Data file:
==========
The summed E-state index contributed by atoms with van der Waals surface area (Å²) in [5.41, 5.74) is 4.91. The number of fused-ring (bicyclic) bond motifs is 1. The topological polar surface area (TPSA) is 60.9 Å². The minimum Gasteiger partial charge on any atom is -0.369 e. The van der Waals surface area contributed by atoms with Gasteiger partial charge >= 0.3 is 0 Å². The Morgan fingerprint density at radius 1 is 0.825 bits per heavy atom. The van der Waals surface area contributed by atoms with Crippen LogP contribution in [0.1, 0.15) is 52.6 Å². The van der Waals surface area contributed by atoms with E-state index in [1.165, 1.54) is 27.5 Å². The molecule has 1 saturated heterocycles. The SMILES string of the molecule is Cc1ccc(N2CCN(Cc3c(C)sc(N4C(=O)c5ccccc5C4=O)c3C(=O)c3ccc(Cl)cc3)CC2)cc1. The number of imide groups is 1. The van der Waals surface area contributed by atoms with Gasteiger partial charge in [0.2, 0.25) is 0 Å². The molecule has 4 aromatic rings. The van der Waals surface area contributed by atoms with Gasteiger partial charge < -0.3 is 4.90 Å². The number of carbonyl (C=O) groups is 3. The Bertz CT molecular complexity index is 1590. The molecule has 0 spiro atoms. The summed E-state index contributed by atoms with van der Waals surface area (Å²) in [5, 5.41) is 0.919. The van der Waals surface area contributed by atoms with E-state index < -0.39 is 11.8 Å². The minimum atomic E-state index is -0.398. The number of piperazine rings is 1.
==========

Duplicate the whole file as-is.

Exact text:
The summed E-state index contributed by atoms with van der Waals surface area (Å²) in [5.41, 5.74) is 4.91. The number of fused-ring (bicyclic) bond motifs is 1. The topological polar surface area (TPSA) is 60.9 Å². The minimum Gasteiger partial charge on any atom is -0.369 e. The van der Waals surface area contributed by atoms with Gasteiger partial charge >= 0.3 is 0 Å². The Morgan fingerprint density at radius 1 is 0.825 bits per heavy atom. The van der Waals surface area contributed by atoms with Crippen LogP contribution in [0.1, 0.15) is 52.6 Å². The van der Waals surface area contributed by atoms with E-state index in [1.165, 1.54) is 27.5 Å². The molecule has 1 saturated heterocycles. The SMILES string of the molecule is Cc1ccc(N2CCN(Cc3c(C)sc(N4C(=O)c5ccccc5C4=O)c3C(=O)c3ccc(Cl)cc3)CC2)cc1. The number of imide groups is 1. The van der Waals surface area contributed by atoms with Gasteiger partial charge in [0.2, 0.25) is 0 Å². The molecule has 4 aromatic rings. The van der Waals surface area contributed by atoms with Gasteiger partial charge < -0.3 is 4.90 Å². The number of carbonyl (C=O) groups is 3. The Bertz CT molecular complexity index is 1590. The molecule has 0 spiro atoms. The summed E-state index contributed by atoms with van der Waals surface area (Å²) in [5, 5.41) is 0.919. The van der Waals surface area contributed by atoms with E-state index < -0.39 is 11.8 Å². The minimum atomic E-state index is -0.398. The number of piperazine rings is 1.